Tuesday, April 18, 2000
Tristate cadavers not used for profit
Donor officials say families consulted
BY Michael D. Clark
The Cincinnati Enquirer
Local organ donor program officials say that, despite reports elsewhere of cadavers being used without family knowledge for commercial purposes it's not happening in the Tristate.
Officials at LifeCenter and the Ohio Valley Tissue and Skin Center said they require consent from relatives and that donated organs and tissue are used only for transplantation or family-approved medical research.
Using and profiting from donated human organs and tissue is a practice that does not happen here, said Dr. Richard Kagan, medical director of the Ohio Valley Tissue and Skin Center.
While it doesn't happen here, I wish I could say it doesn't happen anywhere; but it does, said Dr. Kagan, who is also president of the American Association of Tissue Banks.
This week a newspaper series in the Orange County Register reported that American businesses make hundreds of millions of dollars selling products crafted from donated human bodies, even though it is illegal to profit from cadaver parts.
According to the series, about 20,000 dead Americans became part of this manufacturing cycle in 1999, four times the number of bodies used for vital-organ transplants. The tissue trade now generates about $500 million annually.
But Dr. Kagan said that kind of stuff is not happening here.
David Lewis, executive director of the LifeCenter, a local organ donation organization, agreed.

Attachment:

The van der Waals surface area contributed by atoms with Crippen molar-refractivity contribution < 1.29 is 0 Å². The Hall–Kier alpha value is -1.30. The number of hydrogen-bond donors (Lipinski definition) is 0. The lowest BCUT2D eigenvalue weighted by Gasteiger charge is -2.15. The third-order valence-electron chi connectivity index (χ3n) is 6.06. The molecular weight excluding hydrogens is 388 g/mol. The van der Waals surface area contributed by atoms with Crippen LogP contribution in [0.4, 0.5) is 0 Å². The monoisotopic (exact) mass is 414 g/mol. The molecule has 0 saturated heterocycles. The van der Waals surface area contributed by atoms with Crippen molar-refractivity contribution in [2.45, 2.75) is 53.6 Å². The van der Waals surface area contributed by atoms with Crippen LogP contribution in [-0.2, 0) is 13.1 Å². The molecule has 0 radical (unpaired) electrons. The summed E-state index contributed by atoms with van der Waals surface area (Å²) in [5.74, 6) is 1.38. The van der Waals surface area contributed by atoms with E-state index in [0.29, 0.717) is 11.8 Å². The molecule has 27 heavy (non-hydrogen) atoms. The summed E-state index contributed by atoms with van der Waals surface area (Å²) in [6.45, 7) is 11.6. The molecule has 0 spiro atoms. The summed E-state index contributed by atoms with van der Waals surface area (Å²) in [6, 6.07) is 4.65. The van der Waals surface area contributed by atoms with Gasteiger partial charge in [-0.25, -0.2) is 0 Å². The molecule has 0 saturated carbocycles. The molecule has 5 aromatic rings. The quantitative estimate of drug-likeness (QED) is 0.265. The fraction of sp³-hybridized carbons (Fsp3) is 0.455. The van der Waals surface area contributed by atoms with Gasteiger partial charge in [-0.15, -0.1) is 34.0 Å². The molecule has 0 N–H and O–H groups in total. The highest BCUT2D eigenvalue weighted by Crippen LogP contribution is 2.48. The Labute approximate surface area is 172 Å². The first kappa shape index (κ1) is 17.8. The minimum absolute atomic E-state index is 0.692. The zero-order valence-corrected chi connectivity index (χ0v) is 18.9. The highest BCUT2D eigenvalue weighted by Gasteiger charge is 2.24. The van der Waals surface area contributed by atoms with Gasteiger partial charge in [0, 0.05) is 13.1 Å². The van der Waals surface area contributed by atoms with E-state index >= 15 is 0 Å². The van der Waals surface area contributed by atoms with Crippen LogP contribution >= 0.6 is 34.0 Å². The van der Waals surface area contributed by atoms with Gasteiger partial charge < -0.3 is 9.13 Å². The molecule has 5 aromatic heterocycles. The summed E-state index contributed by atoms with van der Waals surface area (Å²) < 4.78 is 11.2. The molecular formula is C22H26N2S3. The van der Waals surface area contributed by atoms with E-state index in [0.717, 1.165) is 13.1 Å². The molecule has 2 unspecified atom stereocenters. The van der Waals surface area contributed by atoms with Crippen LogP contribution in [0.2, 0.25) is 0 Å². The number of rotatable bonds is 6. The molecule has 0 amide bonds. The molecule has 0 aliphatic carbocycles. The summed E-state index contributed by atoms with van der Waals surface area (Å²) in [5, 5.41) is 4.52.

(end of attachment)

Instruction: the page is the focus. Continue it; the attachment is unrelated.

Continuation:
Mr. Lewis said organs and tissue donated with family permission from Tristate cadavers are not part of this growing medical industry.
We would not go down that road. We abide by the highest ethical, moral and legal standards, said Mr. Lewis.
Nationally, there are 66,500 individuals on waiting lists for organ transplants.
On average, 13 people on the national waiting list die each day. Both Dr. Kagan and Mr. Lewis said reports of organ donation practices outside the Tristate will likely make their local recruitment of organ donors even more difficult.
A lot of people look for an excuse not to donate, said Dr. Kagan.
Locally a long-running controversy over organ use moved closer to ending last month.
It stemmed from a case begun more than a decade ago when a Cincinnati woman Deborah S. Brotherton accused the Hamilton County coroner of removing her dead husband's corneas for transplant purposes against her objections.
Last month U.S. District Judge S. Arthur Spiegel said that there can be no debate that the coroner violated the survivors' right to due process and ruled that the county was liable.
Judge Spiegel certified her suit as a class action involving an estimated 400 families with similar complaints. They can claim damages if corneas were taken over their objections or they would have objected if they had been asked.
The remaining issues ... will be the identity of those class members who did not consent to removal of the corneas and the damages to be awarded, Judge Spiegel wrote.
Then jurors will decide how much the county must pay, he said.
This month a bill was proposed by state Rep. Greg Jolivette, R-Hamilton, that seeks to increase organ donations in Ohio by making the Ohio driver's license organ donation designation a legal document, overriding possible opposition of spouses or parents. It also would open driver's license records to let a private company contact people who are not donors and encourage them to reconsider.
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